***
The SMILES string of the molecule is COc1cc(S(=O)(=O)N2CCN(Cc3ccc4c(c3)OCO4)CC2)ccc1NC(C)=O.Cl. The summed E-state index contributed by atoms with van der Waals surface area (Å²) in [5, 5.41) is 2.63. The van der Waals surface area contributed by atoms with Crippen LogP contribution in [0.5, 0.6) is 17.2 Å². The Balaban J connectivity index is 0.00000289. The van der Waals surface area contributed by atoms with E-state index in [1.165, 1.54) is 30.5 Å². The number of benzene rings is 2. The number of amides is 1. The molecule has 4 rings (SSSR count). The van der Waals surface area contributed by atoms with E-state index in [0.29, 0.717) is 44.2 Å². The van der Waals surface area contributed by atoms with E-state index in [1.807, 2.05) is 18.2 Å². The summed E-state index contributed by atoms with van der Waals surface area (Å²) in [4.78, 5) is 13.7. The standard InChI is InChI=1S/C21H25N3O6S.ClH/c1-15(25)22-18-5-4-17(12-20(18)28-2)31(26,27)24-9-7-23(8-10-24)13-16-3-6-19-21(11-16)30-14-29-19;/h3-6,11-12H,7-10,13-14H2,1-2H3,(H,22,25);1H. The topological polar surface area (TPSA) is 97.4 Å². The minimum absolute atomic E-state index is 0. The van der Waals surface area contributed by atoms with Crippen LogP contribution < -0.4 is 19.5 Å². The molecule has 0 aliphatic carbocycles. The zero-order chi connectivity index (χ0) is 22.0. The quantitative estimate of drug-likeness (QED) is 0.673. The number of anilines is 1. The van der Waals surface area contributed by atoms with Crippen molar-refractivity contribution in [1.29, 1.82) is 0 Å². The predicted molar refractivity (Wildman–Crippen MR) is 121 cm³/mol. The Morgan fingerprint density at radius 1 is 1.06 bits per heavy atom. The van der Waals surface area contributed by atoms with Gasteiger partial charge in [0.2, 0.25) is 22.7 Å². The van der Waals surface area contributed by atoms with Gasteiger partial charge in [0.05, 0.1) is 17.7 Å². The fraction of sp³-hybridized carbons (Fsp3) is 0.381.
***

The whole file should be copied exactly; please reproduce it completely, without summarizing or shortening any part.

The SMILES string of the molecule is COc1cc(S(=O)(=O)N2CCN(Cc3ccc4c(c3)OCO4)CC2)ccc1NC(C)=O.Cl. The summed E-state index contributed by atoms with van der Waals surface area (Å²) in [5, 5.41) is 2.63. The van der Waals surface area contributed by atoms with Crippen LogP contribution in [0.5, 0.6) is 17.2 Å². The Balaban J connectivity index is 0.00000289. The van der Waals surface area contributed by atoms with E-state index in [1.165, 1.54) is 30.5 Å². The number of benzene rings is 2. The number of amides is 1. The molecule has 4 rings (SSSR count). The van der Waals surface area contributed by atoms with E-state index in [0.29, 0.717) is 44.2 Å². The van der Waals surface area contributed by atoms with E-state index in [1.807, 2.05) is 18.2 Å². The summed E-state index contributed by atoms with van der Waals surface area (Å²) in [4.78, 5) is 13.7. The standard InChI is InChI=1S/C21H25N3O6S.ClH/c1-15(25)22-18-5-4-17(12-20(18)28-2)31(26,27)24-9-7-23(8-10-24)13-16-3-6-19-21(11-16)30-14-29-19;/h3-6,11-12H,7-10,13-14H2,1-2H3,(H,22,25);1H. The topological polar surface area (TPSA) is 97.4 Å². The minimum absolute atomic E-state index is 0. The van der Waals surface area contributed by atoms with Crippen LogP contribution < -0.4 is 19.5 Å². The molecule has 0 aliphatic carbocycles. The zero-order chi connectivity index (χ0) is 22.0. The quantitative estimate of drug-likeness (QED) is 0.673. The number of anilines is 1. The van der Waals surface area contributed by atoms with Crippen molar-refractivity contribution in [1.29, 1.82) is 0 Å². The predicted molar refractivity (Wildman–Crippen MR) is 121 cm³/mol. The Morgan fingerprint density at radius 1 is 1.06 bits per heavy atom. The van der Waals surface area contributed by atoms with Gasteiger partial charge in [0.2, 0.25) is 22.7 Å². The van der Waals surface area contributed by atoms with Gasteiger partial charge in [0.05, 0.1) is 17.7 Å². The fraction of sp³-hybridized carbons (Fsp3) is 0.381.